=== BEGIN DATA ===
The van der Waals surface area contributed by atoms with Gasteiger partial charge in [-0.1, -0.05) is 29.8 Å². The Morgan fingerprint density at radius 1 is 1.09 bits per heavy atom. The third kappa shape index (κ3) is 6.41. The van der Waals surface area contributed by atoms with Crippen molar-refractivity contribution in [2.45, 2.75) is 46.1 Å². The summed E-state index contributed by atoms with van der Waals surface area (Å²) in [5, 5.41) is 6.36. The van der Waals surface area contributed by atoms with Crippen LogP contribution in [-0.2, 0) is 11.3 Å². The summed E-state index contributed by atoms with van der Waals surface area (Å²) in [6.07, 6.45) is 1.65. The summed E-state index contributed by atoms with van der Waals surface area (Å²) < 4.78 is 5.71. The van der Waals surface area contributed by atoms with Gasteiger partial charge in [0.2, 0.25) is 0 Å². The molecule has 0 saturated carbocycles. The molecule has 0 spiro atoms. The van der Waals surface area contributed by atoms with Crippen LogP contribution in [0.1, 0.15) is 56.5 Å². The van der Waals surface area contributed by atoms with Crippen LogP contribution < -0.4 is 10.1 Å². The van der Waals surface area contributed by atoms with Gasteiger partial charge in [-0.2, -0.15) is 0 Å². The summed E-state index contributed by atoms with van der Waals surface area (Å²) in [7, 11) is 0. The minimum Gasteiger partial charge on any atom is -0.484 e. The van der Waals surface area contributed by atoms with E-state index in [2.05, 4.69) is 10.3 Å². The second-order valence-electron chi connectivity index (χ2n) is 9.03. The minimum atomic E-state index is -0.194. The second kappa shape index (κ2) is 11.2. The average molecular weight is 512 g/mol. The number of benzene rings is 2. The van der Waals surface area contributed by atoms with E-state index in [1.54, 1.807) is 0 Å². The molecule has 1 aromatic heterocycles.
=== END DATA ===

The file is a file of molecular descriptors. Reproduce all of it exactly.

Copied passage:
The van der Waals surface area contributed by atoms with Gasteiger partial charge in [-0.1, -0.05) is 29.8 Å². The Morgan fingerprint density at radius 1 is 1.09 bits per heavy atom. The third kappa shape index (κ3) is 6.41. The van der Waals surface area contributed by atoms with Crippen molar-refractivity contribution in [2.45, 2.75) is 46.1 Å². The summed E-state index contributed by atoms with van der Waals surface area (Å²) in [5, 5.41) is 6.36. The van der Waals surface area contributed by atoms with Crippen LogP contribution in [-0.2, 0) is 11.3 Å². The summed E-state index contributed by atoms with van der Waals surface area (Å²) in [6.07, 6.45) is 1.65. The summed E-state index contributed by atoms with van der Waals surface area (Å²) < 4.78 is 5.71. The van der Waals surface area contributed by atoms with Gasteiger partial charge in [0.2, 0.25) is 0 Å². The molecule has 0 saturated carbocycles. The molecule has 0 spiro atoms. The van der Waals surface area contributed by atoms with Crippen LogP contribution in [0.1, 0.15) is 56.5 Å². The van der Waals surface area contributed by atoms with Crippen LogP contribution < -0.4 is 10.1 Å². The van der Waals surface area contributed by atoms with Gasteiger partial charge in [-0.2, -0.15) is 0 Å². The summed E-state index contributed by atoms with van der Waals surface area (Å²) in [7, 11) is 0. The minimum Gasteiger partial charge on any atom is -0.484 e. The van der Waals surface area contributed by atoms with E-state index in [2.05, 4.69) is 10.3 Å². The second-order valence-electron chi connectivity index (χ2n) is 9.03. The minimum atomic E-state index is -0.194. The second kappa shape index (κ2) is 11.2. The average molecular weight is 512 g/mol. The number of benzene rings is 2. The van der Waals surface area contributed by atoms with E-state index in [1.54, 1.807) is 0 Å². The molecule has 1 aromatic heterocycles.